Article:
“Artur’s Fields Medal is of course important for himself and for IMPA, but it’s much more important because it tells our kids that it’s possible to get a Fields Medal in this country, with all our difficulties and problems,” Viana said.
The OBMEP is already recognized as the world’s largest math contest, but Viana is trying to expand it further to younger grades to combat what he calls a “crisis in education.” He also wants to score teachers based on OBMEP results through a pilot program that may be the first-ever merit-based pay scheme for teachers in Brazil. Viana said both moves are “extremely controversial” with unions that resist testing.
But something has to change. More than two-thirds of Brazil’s high school students are low-performing in mathematics, and the nation awards just a fraction of math doctorates every year. “Whatever the reasons,” Viana said, “that’s something we have to solve or it will destroy us.”
To expand programming, IMPA needs more money. The OBMEP costs about 54 million reais ($16.2 million) a year, absorbing more than half of IMPA’s budget. The institute is also launching a 100 million reais ($30 million) physical expansion, and there’s the expense of putting on the International Mathematics Olympiad for some 1,000 student contestants from more than 100 countries as well as the ICM for about 5,000 participants.
“It is a great opportunity to increase public awareness of mathematics and to encourage young talents,” said IMPA researcher Carolina Araujo, a member of the organizing committee for the ICM.
Yet rather than increasing funds for IMPA, the federal government slashed IMPA’s 2016 budget by about 30 percent to 89.2 million reais ($26.8 million). An ongoing political crisis has also created turnover within the ministries of Education and Science just when IMPA needs their steady support.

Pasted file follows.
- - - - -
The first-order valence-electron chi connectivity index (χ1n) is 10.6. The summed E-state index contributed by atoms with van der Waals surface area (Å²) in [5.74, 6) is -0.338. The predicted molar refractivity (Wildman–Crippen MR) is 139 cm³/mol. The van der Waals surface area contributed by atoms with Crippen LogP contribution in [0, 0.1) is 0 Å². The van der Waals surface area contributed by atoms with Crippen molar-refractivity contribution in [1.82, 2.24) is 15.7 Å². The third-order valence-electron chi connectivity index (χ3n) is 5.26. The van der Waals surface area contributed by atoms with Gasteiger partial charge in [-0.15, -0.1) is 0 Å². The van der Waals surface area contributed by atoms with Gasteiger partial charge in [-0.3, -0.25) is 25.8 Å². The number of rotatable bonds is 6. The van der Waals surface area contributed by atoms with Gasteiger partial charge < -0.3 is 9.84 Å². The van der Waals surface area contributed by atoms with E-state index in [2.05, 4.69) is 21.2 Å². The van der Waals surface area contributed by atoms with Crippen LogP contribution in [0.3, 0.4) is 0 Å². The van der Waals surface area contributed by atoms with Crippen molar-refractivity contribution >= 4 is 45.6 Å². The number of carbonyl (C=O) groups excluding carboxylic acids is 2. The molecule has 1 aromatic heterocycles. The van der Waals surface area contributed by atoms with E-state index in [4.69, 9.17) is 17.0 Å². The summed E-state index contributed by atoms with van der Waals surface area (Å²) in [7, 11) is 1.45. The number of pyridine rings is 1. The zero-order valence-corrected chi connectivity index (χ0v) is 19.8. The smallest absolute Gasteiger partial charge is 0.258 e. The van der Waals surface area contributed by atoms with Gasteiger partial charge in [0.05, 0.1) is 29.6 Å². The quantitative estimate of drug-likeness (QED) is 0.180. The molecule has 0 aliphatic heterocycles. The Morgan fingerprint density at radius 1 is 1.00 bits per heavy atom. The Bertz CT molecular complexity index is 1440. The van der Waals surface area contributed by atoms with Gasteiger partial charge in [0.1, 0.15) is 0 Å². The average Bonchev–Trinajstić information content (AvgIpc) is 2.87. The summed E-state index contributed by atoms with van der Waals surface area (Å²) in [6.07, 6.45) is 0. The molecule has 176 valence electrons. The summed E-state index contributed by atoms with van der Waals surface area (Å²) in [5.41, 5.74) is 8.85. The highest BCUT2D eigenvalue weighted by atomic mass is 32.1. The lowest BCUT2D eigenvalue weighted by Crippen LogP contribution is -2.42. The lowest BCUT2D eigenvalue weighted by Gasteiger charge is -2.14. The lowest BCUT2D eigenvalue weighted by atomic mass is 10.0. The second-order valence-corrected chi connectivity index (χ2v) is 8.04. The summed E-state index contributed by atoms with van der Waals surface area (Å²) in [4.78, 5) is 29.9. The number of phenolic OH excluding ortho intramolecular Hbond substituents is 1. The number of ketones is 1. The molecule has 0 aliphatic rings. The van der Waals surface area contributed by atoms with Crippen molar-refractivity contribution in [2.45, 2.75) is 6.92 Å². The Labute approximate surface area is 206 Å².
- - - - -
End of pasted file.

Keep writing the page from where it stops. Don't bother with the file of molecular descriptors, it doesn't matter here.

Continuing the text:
Viana is pushing congress to pass a bill dedicating Brazil to the “cause of mathematics” for the next two years. He’s also tapping a network of private donors that includes former central bank chief Arminio Fraga and U.S. hedge fund manager Jim Simons. Additionally, media magnate Roberto Marinho funds a research position at IMPA, provides advertising for the annual math olympiad and recently donated land for the institute’s expansion. And filmmaker João Moreira Salles sponsored a design contest for the addition.
Jailson Bittencourt de Andrade, Secretary of Policies and Programs of Research and Development at the Ministry of Science, Technology and Innovation, said for the government’s part that supporting IMPA’s agenda would be “high on the ministry’s priority list.”
“Despite the difficulties Brazil is currently facing, we are committed to providing all the support IMPA will need,” he told AQ. “The Ministry is fully aware of both the importance of IMPA’s initiatives for the greater cause of science and education in Brazil, and of IMPA’s total capacity to realize them with excellent results.”
Kurczy is a special correspondent for AQ.